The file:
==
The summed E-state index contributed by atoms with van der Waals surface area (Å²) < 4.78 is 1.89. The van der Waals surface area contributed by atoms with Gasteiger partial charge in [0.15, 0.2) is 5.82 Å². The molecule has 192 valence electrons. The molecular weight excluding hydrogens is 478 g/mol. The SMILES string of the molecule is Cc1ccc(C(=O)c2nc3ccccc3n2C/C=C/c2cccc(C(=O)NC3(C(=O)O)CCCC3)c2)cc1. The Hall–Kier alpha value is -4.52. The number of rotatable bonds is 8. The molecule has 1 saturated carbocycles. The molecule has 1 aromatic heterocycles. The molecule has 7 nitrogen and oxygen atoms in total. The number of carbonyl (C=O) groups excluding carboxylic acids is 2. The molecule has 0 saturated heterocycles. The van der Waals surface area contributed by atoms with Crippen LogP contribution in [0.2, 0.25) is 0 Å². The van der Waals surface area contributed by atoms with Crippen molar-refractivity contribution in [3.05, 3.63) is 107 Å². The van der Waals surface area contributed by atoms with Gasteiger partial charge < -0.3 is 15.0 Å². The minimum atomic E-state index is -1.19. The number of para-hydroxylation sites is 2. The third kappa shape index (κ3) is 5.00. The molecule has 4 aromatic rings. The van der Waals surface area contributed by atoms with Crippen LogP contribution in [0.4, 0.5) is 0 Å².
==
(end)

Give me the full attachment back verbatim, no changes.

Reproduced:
The summed E-state index contributed by atoms with van der Waals surface area (Å²) < 4.78 is 1.89. The van der Waals surface area contributed by atoms with Gasteiger partial charge in [0.15, 0.2) is 5.82 Å². The molecule has 192 valence electrons. The molecular weight excluding hydrogens is 478 g/mol. The SMILES string of the molecule is Cc1ccc(C(=O)c2nc3ccccc3n2C/C=C/c2cccc(C(=O)NC3(C(=O)O)CCCC3)c2)cc1. The Hall–Kier alpha value is -4.52. The number of rotatable bonds is 8. The molecule has 1 saturated carbocycles. The molecule has 1 aromatic heterocycles. The molecule has 7 nitrogen and oxygen atoms in total. The number of carbonyl (C=O) groups excluding carboxylic acids is 2. The molecule has 0 saturated heterocycles. The van der Waals surface area contributed by atoms with Crippen LogP contribution in [0.2, 0.25) is 0 Å². The van der Waals surface area contributed by atoms with Crippen molar-refractivity contribution in [3.05, 3.63) is 107 Å². The van der Waals surface area contributed by atoms with Gasteiger partial charge < -0.3 is 15.0 Å². The minimum atomic E-state index is -1.19. The number of para-hydroxylation sites is 2. The third kappa shape index (κ3) is 5.00. The molecule has 4 aromatic rings. The van der Waals surface area contributed by atoms with Crippen LogP contribution in [0.4, 0.5) is 0 Å².